Bin Hammam Aside, European Season Finishes Well for Asia
Seoul. A season that should have been celebrated across Asia for the accelerated development of its players in the big European leagues has ended instead with the region’s top football administrator provisionally suspended amid bribery allegations and with the sport’s world governing body in turmoil.
The most famous Asian football figures on and off the field both had weekends to forget in Europe but unlike Mohamed bin Hammam, the suspended president of the Asian Football Confederation, Park Ji-sung can at least look back on a successful season for Manchester United.
In Zurich, Bin Hammam withdrew from the race for the top job in FIFA, hours before he was provisionally suspended by the governing body’s ethics committee for alleged corruption. That came a day after South Korea’s Park missed the chance to become the first Asian player to lift the top prize in European club football as his English club was defeated 3-1 by Barcelona at Wembley Stadium in London.
The defeat ended a largely impressive season for a number of Asian players working in Europe’s biggest competitions. Park may have failed to collect the continental silverware but he played a key role in helping Manchester United to a record 19th English title — his fourth since moving to Old Trafford in 2005.
Perhaps of even more significance in an Asian player development sense has been the success of Ali Al Habsi in the English Premier League. Not only is he a goalkeeper, he comes from Oman and is a rare representative of the western side of Asia in Western Europe.
Al Habsi spent the season on loan from Bolton Wanderers to fellow Premier League club Wigan Athletic. His deeds in goal helped Wigan avoid relegation to the second tier and earned him the club’s player of the year award.
According to reports in England, he is being chased by former European champion Aston Villa. Al Habsi is uncertain of his future but is sure that he doesn’t want to return to Bolton and play understudy to established goalkeeper Jussi Jaaskelainen.
“I’m not going back to being second choice ‘keeper after the season I’ve just had at Wigan,” Al Habsi said. “I won’t go back to sitting on the bench, it’s not fair. I fought hard to get here; it’s time to play week after week.”
An established figure at Bolton is Lee Chung-yong, though the South Korean had a mixed season in England. The winger impressed while the club was riding high in the first half of the season, but looked tired after returning from the Asian Cup in January and Bolton slipped down the standings.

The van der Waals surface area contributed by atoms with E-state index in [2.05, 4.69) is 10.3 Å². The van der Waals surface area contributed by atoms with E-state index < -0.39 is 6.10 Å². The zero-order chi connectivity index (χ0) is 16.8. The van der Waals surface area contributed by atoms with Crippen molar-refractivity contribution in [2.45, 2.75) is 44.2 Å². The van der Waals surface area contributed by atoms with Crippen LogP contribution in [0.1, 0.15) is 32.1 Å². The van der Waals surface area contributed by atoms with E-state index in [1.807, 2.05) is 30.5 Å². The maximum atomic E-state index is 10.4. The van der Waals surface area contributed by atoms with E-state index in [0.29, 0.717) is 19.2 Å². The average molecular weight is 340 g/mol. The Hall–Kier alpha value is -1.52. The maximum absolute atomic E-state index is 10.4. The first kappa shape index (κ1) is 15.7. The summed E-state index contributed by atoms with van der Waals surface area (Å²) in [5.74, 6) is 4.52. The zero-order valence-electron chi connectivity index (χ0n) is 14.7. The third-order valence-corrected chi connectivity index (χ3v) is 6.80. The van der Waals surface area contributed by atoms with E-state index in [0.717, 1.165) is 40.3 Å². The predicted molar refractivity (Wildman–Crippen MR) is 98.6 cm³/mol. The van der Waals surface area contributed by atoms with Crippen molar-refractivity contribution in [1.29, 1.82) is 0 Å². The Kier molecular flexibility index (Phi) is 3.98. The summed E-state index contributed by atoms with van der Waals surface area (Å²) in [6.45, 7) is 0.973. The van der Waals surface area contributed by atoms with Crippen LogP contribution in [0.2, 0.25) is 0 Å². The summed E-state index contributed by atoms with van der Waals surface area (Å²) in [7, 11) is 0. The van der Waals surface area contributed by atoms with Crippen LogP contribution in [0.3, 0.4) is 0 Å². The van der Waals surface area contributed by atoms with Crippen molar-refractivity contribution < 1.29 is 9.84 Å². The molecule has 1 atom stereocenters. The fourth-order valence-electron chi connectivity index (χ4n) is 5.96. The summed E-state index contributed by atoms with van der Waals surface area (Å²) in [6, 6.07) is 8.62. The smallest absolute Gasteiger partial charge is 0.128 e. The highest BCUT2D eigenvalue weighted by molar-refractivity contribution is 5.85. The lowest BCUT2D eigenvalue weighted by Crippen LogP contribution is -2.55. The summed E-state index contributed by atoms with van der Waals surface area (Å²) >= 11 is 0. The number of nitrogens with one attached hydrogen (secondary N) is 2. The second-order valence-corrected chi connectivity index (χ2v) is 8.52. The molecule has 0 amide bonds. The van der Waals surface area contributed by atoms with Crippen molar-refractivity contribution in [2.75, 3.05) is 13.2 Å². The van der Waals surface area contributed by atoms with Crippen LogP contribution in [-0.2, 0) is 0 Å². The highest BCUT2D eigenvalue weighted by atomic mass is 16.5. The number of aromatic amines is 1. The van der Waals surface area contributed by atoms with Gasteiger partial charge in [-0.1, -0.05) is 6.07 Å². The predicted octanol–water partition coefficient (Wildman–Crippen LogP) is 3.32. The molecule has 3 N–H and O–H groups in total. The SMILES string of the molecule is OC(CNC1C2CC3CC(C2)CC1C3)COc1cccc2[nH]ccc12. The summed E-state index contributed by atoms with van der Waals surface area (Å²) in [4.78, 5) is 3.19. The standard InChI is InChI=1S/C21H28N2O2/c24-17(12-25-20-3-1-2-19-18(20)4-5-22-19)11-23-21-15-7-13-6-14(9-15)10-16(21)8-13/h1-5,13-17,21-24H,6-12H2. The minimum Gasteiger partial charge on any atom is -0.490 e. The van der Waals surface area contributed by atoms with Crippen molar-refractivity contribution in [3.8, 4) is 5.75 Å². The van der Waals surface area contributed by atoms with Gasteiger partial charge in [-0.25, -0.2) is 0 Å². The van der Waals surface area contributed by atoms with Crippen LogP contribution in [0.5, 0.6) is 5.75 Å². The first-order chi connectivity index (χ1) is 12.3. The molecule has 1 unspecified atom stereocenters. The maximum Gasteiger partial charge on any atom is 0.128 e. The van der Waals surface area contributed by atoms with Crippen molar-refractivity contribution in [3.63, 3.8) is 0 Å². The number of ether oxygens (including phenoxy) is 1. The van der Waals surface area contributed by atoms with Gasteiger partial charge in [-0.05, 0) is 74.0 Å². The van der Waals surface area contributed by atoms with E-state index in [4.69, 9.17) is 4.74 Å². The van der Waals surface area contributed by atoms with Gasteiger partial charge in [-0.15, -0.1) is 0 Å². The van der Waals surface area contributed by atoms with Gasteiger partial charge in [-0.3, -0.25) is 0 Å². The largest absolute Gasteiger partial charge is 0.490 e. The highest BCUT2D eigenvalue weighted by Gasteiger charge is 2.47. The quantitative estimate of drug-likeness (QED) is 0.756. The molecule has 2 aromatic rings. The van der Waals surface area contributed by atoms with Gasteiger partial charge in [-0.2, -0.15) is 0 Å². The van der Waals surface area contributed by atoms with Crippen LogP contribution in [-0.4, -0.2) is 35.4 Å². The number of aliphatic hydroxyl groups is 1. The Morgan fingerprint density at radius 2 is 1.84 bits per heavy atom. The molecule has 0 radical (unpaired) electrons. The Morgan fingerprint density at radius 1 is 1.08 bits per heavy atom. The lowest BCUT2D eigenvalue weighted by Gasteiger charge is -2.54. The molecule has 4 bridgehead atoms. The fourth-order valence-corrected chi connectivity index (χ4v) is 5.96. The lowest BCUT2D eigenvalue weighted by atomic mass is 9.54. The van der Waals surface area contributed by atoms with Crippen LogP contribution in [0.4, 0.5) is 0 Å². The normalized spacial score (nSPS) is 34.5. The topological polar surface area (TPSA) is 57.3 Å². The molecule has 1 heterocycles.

The Qatar tournament also deprived Shinji Kagawa of a fairy-tale first season in Germany. The midfielder was little known outside Japan when he made the move from Cerezo Osaka to Borussia Dortmund in July last year but then proceeded to become one of the hottest newcomers in the league.
Kagawa starred as his new club stormed to the top of the Bundesliga with eight goals from midfield in the first half of the season. A broken bone in his foot during the Asian Cup ruled him out for the rest of the season, though Dortmund went on to win the title. Kagawa, who is expected to be offered an improved and extended contract by the club, is looking forward to playing in next season’s Champions League.
“It will be interesting to see how well I can do and I am really looking forward to the challenge,” Kagawa said. “It is going to be a tough season but I want to play a full year.”
With Kagawa on the sidelines, much of Japan’s football focus switched to the wingbacks from the national team — Atsuto Uchida of FC Schalke 04 in Germany and Yuto Nagatomo, who joined Italian giant Inter Milan in January on loan. Nagatomo, 24, is expected to join Inter on a permanent deal this summer.
Iran captain Javad Nekounam once again impressed in Spain at Osasuna along with compatriot Masoud Shojaei, despite the club flirting with relegation until late in the season.
In France, South Korean striker Park Chu-young scored 12 goals but could not prevent AS Monaco from being relegated from Ligue 1.